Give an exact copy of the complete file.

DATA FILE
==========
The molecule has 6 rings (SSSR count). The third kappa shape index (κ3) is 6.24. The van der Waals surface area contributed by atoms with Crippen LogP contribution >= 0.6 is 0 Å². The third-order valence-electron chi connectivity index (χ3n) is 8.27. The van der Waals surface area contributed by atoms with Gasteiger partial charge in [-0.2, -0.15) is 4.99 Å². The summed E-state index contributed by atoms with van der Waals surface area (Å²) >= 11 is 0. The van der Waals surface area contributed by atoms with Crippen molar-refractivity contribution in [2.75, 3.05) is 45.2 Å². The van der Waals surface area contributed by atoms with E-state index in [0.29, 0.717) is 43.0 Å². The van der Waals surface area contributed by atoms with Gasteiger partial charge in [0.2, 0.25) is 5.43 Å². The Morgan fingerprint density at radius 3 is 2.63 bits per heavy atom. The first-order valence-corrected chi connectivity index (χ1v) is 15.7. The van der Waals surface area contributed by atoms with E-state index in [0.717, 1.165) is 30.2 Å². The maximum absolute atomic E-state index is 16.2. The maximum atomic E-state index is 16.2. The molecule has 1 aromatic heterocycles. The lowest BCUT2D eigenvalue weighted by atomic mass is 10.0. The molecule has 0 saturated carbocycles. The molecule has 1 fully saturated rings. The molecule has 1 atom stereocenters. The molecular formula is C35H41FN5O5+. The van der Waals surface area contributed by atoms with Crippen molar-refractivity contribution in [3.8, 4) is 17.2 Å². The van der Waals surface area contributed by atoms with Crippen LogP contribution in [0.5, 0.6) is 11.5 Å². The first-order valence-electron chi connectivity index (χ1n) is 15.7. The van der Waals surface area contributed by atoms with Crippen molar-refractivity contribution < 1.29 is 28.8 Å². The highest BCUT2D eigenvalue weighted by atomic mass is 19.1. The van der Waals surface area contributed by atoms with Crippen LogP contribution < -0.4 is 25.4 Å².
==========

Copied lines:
The molecule has 6 rings (SSSR count). The third kappa shape index (κ3) is 6.24. The van der Waals surface area contributed by atoms with Crippen LogP contribution >= 0.6 is 0 Å². The third-order valence-electron chi connectivity index (χ3n) is 8.27. The van der Waals surface area contributed by atoms with Gasteiger partial charge in [-0.2, -0.15) is 4.99 Å². The summed E-state index contributed by atoms with van der Waals surface area (Å²) >= 11 is 0. The van der Waals surface area contributed by atoms with Crippen molar-refractivity contribution in [2.75, 3.05) is 45.2 Å². The van der Waals surface area contributed by atoms with E-state index in [0.29, 0.717) is 43.0 Å². The van der Waals surface area contributed by atoms with Gasteiger partial charge in [0.2, 0.25) is 5.43 Å². The Morgan fingerprint density at radius 3 is 2.63 bits per heavy atom. The first-order valence-corrected chi connectivity index (χ1v) is 15.7. The van der Waals surface area contributed by atoms with E-state index in [0.717, 1.165) is 30.2 Å². The maximum absolute atomic E-state index is 16.2. The maximum atomic E-state index is 16.2. The molecule has 1 aromatic heterocycles. The lowest BCUT2D eigenvalue weighted by atomic mass is 10.0. The molecule has 0 saturated carbocycles. The molecule has 1 fully saturated rings. The molecule has 1 atom stereocenters. The molecular formula is C35H41FN5O5+. The van der Waals surface area contributed by atoms with Crippen molar-refractivity contribution in [3.8, 4) is 17.2 Å². The van der Waals surface area contributed by atoms with Crippen LogP contribution in [0.5, 0.6) is 11.5 Å². The first-order valence-electron chi connectivity index (χ1n) is 15.7. The van der Waals surface area contributed by atoms with Crippen molar-refractivity contribution < 1.29 is 28.8 Å². The highest BCUT2D eigenvalue weighted by atomic mass is 19.1. The van der Waals surface area contributed by atoms with Crippen LogP contribution < -0.4 is 25.4 Å².